TAH: I took the photograph in Culpeper, Va., looking down St James Church Road toward the Brandy Station Battlefield. The purple glow on the horizon drew me off the main road in an effort to get a better look. The sunset was trapped under the heavy cloud deck and the purple haze was very distinct to the naked eye, but only came clear in the photograph once I had applied a 50% polarization to the image and doubled the color saturation. Doing landscape shots like this one, I don’t like to over saturate the color too often as it can really start to look unreal and I start to lose other desired details. The line of buttercups pointing down the road was more distinct in the unmodified photo, but I had to sacrifice that to get the color of the sky back to what I had originally perceived. The other source of light on the right was from the headlights on my car.

Me: The original untouched image is below; I can’t decide which one I prefer. The first one is dramatic, the kind of thing you’d see in a movie. But the one below, the original, places me there… it’s not so impossible to imagine myself standing Right There taking in those buttercups.

(c) M.C. Andrews Photography

(c) M.C. Andrews Photography


Me: This image sends me. I / you / one can see colors in the stars — the blue ones to the right. I used to fall asleep in my parents’  astronomy and space photography books as a child. What’s going on in this image — it looks like cloud formations / or galaxies? And the ground lights — where were you guys? Coming in on a landing? Taking off? It’s fantastic.


Night Lights and Milky Way, (c) M.C. Andrews Photography

Night Lights and Milky Way — (c) M.C. Andrews Photography

TAH: I shot this photograph on a cloudless night while cruising over North Texas and the Panhandle. When I wrote about it, I tried to convey the sense of motion and light. There are three elements to this scene: the fixed stars on the horizon, the blurring lights on the earth, and the cloud-like stars of the milky way.

The camera really helps to tell this story better than our eyes do. Our eyes adjust and refocus, so we see each light as a distinct source while the camera focuses once and captures streaks of light. We can only differentiate between the colors of some of the stars and we think of them as white lights. With a long exposure time, the camera captures the broad spectrum of colors in the stars and we see them in the completed shot.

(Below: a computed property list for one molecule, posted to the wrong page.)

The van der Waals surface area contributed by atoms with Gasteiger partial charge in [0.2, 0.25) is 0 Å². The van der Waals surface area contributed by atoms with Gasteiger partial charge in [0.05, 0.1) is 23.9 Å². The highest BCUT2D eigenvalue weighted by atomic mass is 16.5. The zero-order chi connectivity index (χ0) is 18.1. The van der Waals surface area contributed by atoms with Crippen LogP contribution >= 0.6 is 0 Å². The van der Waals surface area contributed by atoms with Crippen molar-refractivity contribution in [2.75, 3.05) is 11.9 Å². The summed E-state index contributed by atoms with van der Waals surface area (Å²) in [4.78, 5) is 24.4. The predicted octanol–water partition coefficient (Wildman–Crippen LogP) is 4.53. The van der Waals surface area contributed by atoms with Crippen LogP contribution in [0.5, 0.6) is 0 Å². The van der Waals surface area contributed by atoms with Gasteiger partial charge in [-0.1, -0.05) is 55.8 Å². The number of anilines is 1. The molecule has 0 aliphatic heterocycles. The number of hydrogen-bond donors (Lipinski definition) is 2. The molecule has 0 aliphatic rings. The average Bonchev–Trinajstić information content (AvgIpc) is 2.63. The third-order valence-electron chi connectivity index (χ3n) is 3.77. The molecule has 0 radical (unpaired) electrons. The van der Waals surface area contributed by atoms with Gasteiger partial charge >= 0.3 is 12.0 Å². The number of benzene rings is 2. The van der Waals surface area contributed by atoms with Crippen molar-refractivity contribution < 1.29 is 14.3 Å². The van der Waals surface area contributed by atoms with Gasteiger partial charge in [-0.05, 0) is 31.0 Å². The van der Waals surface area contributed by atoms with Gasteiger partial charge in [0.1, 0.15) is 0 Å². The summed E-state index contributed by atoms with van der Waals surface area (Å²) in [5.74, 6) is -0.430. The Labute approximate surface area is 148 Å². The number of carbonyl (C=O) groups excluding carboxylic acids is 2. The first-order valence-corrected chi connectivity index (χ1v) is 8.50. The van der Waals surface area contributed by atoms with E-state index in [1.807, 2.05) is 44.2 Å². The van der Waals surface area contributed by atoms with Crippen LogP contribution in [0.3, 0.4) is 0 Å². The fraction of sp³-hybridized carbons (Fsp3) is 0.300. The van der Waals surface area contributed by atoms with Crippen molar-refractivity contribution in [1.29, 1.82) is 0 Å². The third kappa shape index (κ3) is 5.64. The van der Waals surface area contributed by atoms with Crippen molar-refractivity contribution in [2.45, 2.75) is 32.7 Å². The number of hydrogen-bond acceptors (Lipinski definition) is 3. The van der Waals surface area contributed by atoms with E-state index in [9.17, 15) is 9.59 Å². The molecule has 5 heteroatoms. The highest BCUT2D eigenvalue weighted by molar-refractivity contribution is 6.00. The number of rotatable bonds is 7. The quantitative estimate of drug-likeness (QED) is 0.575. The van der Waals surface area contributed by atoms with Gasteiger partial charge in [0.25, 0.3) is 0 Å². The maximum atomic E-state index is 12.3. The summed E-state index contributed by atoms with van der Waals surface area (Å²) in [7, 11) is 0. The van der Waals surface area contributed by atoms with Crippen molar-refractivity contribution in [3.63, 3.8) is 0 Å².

Thinking about photographing these lights is somewhat analogous to dreaming, seeing, and remembering….

We see lights on the distant horizon and they are as crisp and as clear as our dreams, but we can’t always interpret their geometry. When the lights are upon us, we are in the now and our perception of their reality is exact as we see them pass below us. We look down at cities, towns and baseball fields and we experience them in real time. However, as we try to capture these moments, “real time” passes by so quickly that the camera can only capture a blur of light. Meanwhile, on a perfectly smooth night, we look over our shoulders at the oldest lights in the sky and if we are lucky we can capture the blue cloud-like memory of the Milky Way. It’s a pseudo-scientific romantic way of interpreting the night sky, but it works for me. I’ve always loved flying at night and interpreting the lights.

My original post with this photo:

The joy of flying the red-eye is that we get to chase each new star as it rises in the East while racing past the lights that dot the landscape. The chase never ends and the race is always won. But what we don’t always get to see, unless it is very dark, is the Milky Way. Last night, the Milky Way expressed itself so brightly that it looked like a cloud bank we could reach out and touch. In this photograph, a portion of the Milky Way appears high above the horizon to the southeast while the lights of the Panhandle stretch across the dark landscape and reflect off our nose.

And now for the technical…A very slow shutter speed (20 seconds) at an aperture of f/1.8 was required to capture the cloudlike appearance. We were traveling at roughly 8 miles per minute. With a little simple bar napkin math, we can figure out that the lines of light from fixed sources on the ground are each about 3 miles long… fascinating, I know… and now it’s time for bed.